Without going into the goal and the structure of warm-up in details (for some interesting insights I suggest checking the following article by Derek Hansen), I wanted to draw attention to interplay between stability and variability in it (although this discussion could be expanded to whole workout, training day, microcycle, mesocycle, season plan and longer depending on the time frame under which we are analyzing this phenomena).
In short, the main purpose of the warm-up is to prepare the athletes for the main part of the workout. As late Charlie Francis used to say „Do whatever you need to warm-up“, which basically means don’t follow the dogmatic hypes and limit your options by saying negative or absolute claims, like „No to static stretching“. Derek Hansen wrote excellent article on this subject which is available here. I am re posting some of my old thought from a thread at Charlie Francis forum regarding static stretching and warm-up:
1. Research is usually poorly designed… too much stretches (couple of times for 30sec or longer) and with great intensity, without ‘dynamic transition’: Stretch then jump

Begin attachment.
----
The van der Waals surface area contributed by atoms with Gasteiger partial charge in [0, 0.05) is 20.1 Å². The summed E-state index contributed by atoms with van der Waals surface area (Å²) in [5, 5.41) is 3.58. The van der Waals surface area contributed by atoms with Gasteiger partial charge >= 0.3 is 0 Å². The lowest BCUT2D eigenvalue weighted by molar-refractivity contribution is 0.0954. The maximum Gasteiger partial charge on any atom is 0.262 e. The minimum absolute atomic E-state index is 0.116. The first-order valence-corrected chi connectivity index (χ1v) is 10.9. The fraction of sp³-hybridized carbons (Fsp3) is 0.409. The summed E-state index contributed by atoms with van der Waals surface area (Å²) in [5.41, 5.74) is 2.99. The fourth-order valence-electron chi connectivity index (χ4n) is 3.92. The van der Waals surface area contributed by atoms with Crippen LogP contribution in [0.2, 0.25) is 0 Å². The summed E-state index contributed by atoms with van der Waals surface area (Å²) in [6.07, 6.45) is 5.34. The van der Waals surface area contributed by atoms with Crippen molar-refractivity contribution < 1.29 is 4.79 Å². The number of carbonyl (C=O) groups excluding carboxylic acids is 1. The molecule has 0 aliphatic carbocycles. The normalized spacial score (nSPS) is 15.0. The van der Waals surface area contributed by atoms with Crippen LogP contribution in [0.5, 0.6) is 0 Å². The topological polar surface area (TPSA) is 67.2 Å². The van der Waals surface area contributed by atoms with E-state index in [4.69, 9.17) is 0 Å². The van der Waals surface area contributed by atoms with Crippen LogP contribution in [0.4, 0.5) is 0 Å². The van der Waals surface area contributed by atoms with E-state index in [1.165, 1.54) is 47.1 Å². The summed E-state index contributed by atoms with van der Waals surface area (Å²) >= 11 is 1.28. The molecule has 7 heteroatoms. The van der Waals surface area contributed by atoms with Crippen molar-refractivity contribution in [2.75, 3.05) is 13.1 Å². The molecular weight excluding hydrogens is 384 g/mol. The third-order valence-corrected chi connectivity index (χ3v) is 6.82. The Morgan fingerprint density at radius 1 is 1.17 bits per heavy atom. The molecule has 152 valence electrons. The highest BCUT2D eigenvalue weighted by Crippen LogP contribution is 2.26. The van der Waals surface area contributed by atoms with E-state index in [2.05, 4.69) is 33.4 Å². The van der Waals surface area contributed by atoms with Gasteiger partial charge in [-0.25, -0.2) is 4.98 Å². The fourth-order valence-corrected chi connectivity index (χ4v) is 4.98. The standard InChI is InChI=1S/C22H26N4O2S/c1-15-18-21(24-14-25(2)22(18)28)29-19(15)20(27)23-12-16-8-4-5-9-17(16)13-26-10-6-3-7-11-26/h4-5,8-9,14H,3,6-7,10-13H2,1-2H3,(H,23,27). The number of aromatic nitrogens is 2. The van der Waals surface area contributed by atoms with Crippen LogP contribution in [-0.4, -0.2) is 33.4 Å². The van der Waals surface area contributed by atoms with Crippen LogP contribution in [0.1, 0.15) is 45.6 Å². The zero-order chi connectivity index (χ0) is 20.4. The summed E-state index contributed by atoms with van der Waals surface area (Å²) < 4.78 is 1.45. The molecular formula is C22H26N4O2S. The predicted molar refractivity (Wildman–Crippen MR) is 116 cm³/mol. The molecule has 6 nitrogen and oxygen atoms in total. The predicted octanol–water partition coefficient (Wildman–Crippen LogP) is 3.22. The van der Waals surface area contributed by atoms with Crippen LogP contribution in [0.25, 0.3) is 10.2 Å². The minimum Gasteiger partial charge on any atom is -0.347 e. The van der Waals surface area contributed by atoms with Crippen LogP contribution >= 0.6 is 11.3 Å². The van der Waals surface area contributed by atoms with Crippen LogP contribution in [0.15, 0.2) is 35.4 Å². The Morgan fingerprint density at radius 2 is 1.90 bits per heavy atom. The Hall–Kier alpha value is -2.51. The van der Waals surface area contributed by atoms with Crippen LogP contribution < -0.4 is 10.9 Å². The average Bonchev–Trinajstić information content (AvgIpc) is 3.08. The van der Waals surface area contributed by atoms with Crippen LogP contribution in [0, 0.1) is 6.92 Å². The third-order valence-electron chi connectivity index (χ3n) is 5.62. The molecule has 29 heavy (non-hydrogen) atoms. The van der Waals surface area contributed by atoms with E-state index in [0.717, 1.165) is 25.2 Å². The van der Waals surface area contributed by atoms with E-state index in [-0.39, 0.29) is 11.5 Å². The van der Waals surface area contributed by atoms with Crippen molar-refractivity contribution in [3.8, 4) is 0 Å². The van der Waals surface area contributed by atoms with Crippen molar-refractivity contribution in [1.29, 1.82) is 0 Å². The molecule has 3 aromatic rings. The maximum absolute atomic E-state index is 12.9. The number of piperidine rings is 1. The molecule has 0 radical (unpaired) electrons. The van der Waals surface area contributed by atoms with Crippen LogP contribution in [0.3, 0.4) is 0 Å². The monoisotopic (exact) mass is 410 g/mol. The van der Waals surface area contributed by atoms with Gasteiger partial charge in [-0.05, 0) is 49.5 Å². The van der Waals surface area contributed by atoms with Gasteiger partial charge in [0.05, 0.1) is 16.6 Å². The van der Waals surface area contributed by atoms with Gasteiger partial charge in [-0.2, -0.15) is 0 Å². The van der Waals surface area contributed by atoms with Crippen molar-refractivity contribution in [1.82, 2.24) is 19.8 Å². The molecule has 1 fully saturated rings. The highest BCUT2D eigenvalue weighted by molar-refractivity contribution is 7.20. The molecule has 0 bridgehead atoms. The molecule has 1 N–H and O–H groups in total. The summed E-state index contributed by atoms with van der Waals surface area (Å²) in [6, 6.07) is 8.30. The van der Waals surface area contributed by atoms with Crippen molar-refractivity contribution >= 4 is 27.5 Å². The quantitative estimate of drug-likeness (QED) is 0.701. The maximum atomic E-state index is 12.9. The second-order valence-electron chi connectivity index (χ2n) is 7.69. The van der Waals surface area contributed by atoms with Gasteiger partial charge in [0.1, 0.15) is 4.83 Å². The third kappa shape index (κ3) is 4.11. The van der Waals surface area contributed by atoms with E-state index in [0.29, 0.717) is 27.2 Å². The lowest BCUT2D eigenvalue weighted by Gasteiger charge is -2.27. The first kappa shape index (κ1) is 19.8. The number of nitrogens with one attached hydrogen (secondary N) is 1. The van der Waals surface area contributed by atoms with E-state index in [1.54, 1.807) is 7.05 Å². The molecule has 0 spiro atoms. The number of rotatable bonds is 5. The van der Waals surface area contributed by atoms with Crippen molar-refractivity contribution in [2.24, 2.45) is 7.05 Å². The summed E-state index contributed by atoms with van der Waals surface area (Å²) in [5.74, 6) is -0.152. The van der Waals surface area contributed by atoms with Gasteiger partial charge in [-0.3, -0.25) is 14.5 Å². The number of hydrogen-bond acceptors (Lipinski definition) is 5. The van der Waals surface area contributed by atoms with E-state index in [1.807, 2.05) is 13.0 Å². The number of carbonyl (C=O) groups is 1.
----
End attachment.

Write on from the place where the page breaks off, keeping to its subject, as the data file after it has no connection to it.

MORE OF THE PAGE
2. Warm-up routine that elites used for years is hard to change drastically and abruptly: stretching in warm up have psychological reasons as well due habits… kicking stretching out you may gain 2% in power, but lose 20% in motivation
3. Sometimes teams have poor warm-up, like jogging, stretching on the floor for 15mins and then starting with high intensity.
4. Everybody is different, also in team settings. Not that everybody need different warm-up, but they need their own time to work on the areas they feel the need to do
5. Stretching in the warm-up is more a TEST to see if everything is ok, rather than a mean to warm-up, prevent injury or increase ROM. If you feel stiff, you will make it worse with stretching. Do easy, gentle dynamic warm-up, then test the ROM and looseness with easy stretch and if ok proceed if not do more warm-up for the area.